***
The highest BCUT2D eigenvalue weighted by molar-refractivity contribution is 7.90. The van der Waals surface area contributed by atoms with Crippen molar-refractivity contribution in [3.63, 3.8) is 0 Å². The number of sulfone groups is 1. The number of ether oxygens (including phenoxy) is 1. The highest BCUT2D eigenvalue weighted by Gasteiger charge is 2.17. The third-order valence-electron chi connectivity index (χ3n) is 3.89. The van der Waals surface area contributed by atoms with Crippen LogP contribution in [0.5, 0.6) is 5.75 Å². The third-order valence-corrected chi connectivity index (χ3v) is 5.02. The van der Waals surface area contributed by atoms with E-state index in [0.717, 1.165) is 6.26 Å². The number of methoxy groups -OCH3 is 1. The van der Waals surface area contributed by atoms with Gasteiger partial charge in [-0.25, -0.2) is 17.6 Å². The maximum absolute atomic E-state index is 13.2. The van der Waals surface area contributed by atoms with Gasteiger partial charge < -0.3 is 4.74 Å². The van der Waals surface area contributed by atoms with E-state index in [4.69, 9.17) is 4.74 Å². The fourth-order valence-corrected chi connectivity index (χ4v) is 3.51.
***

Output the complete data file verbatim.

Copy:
The highest BCUT2D eigenvalue weighted by molar-refractivity contribution is 7.90. The van der Waals surface area contributed by atoms with Crippen molar-refractivity contribution in [3.63, 3.8) is 0 Å². The number of sulfone groups is 1. The number of ether oxygens (including phenoxy) is 1. The highest BCUT2D eigenvalue weighted by Gasteiger charge is 2.17. The third-order valence-electron chi connectivity index (χ3n) is 3.89. The van der Waals surface area contributed by atoms with Crippen LogP contribution in [0.5, 0.6) is 5.75 Å². The third-order valence-corrected chi connectivity index (χ3v) is 5.02. The van der Waals surface area contributed by atoms with E-state index in [0.717, 1.165) is 6.26 Å². The number of methoxy groups -OCH3 is 1. The van der Waals surface area contributed by atoms with Gasteiger partial charge in [-0.25, -0.2) is 17.6 Å². The maximum absolute atomic E-state index is 13.2. The van der Waals surface area contributed by atoms with Gasteiger partial charge < -0.3 is 4.74 Å². The van der Waals surface area contributed by atoms with E-state index in [4.69, 9.17) is 4.74 Å². The fourth-order valence-corrected chi connectivity index (χ4v) is 3.51.